Reaching Customers: The agencies are aware that trade groups and depository institutions have provided information about Y2K to their customers, though only one quarter of survey respondents reported receiving information from their bank or thrift. The Gallup Organization suggests that this result may be related to the use of "statement stuffers" as a primary means of communication. The survey results indicate that other, more personal methods should also be used. Gallup focus groups indicated that information from tellers, community meetings and personal letters from bank or thrift presidents are useful. Survey respondents said that their primary sources of information about Y2K are television, newspapers and magazines, so financial institutions and regulators need to take time to provide comprehensive and accurate information to local news organizations.
Remaining Alert: The survey highlights that the majority of the public (59 percent), has not yet determined what actions to take with regard to cash. The survey finding that consumers with higher levels of knowledge about Y2K are more likely to take prudent, rather than drastic precautions, suggests that efforts to provide accurate and balanced information about payments system reliability and access to currency will be important to consumer decision making. The agencies believe it is crucial to remain alert to customer perceptions and intend to closely monitor opinion research throughout the year. Depository institutions should undertake similar efforts.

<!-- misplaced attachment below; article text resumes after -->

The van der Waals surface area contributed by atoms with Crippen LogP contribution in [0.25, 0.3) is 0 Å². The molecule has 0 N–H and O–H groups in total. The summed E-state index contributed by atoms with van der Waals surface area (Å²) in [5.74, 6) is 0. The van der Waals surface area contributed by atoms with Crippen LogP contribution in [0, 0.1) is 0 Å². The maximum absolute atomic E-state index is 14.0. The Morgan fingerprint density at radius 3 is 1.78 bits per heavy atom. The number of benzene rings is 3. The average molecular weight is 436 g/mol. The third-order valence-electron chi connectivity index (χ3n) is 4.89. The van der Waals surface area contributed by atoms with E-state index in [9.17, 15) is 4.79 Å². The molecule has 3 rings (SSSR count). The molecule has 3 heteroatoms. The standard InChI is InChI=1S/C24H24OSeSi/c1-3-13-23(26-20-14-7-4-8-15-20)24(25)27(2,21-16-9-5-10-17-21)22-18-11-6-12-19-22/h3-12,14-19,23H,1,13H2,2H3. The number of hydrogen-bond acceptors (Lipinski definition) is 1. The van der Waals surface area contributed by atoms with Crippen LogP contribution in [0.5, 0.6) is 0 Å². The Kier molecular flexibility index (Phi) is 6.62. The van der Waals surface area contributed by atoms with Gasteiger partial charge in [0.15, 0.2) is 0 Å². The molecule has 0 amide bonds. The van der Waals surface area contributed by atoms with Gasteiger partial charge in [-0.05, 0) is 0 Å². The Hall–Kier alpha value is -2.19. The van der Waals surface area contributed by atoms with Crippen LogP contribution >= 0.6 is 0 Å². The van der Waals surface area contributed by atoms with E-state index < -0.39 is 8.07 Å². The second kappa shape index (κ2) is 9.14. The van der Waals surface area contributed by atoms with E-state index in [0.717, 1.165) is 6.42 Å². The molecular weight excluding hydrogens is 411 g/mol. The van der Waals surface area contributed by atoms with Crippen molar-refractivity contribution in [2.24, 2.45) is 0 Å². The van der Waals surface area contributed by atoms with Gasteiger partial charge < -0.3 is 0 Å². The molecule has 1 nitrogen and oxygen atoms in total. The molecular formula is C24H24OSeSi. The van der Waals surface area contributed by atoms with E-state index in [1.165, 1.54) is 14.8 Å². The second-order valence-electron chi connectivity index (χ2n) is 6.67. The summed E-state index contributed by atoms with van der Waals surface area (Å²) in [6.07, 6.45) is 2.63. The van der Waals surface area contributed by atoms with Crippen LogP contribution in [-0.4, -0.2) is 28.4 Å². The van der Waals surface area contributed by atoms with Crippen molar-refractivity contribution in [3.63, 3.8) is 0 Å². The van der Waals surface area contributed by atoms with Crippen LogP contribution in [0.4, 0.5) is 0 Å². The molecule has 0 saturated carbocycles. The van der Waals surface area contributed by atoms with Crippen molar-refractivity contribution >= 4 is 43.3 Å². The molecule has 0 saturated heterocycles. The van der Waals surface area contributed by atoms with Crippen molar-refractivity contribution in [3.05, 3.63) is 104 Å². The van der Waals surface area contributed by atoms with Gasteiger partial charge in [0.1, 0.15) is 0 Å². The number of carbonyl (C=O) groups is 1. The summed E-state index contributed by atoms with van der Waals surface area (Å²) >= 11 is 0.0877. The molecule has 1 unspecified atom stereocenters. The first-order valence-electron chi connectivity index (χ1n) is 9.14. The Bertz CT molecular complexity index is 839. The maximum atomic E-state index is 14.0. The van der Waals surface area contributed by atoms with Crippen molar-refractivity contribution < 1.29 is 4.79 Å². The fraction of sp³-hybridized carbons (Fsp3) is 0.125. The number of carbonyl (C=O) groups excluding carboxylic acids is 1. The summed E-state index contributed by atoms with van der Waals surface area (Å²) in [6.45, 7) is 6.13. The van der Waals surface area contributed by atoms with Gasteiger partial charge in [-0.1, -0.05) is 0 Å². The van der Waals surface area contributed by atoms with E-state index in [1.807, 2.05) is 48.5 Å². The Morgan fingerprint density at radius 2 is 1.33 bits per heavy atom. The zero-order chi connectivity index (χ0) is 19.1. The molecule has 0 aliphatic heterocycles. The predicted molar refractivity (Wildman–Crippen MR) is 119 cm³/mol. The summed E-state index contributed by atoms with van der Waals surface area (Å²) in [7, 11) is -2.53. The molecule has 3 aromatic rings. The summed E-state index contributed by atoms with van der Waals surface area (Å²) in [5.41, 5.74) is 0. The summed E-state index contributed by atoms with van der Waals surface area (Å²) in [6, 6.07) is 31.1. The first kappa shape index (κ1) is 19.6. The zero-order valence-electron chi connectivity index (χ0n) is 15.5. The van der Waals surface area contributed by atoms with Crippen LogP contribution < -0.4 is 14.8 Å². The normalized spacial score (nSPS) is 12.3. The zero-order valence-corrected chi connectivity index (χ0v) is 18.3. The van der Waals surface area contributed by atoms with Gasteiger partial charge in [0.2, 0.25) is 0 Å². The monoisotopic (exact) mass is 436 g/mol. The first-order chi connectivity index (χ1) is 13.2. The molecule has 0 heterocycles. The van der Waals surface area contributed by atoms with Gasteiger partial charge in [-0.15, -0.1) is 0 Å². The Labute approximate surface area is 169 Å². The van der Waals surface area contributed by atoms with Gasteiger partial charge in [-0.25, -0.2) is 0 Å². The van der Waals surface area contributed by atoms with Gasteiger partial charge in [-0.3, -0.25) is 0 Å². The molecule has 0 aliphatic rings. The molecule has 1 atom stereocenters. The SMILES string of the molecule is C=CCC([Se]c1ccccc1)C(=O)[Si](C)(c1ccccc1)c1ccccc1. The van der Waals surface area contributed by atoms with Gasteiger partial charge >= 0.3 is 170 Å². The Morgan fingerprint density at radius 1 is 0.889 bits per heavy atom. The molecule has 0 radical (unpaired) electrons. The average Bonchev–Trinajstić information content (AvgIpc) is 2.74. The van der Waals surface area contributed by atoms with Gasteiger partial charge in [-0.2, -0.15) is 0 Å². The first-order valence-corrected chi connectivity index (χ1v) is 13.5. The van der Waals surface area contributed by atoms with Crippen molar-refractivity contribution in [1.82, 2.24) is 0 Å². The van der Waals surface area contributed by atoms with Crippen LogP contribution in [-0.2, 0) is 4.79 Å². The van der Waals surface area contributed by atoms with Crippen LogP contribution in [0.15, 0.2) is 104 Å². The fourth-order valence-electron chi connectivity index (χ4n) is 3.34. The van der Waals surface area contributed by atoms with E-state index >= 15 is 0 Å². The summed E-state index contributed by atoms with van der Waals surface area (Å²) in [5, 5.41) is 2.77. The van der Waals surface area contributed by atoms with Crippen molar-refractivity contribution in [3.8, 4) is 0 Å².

With more than half a year to go before the century date change, financial institutions have ample time to ensure that their customers are educated about the Y2K issue. The Gallup survey findings tell us that financial institutions and the federal regulatory agencies, by stepping up efforts to provide accurate, comprehensive and specific information to depositors, can encourage informed decision making. The federal banking and thrift regulatory agencies are committed to continuing an active program of communications with the industry and the public about Y2K, and hope these survey findings are useful to you in planning your customer outreach programs.
1The sample size provides that a variance of plus or minus 2.2 percentage points would occur if all qualified adults were interviewed in the same way. The chance of sampling error is greater for results based on subsamples based on gender, age, etc.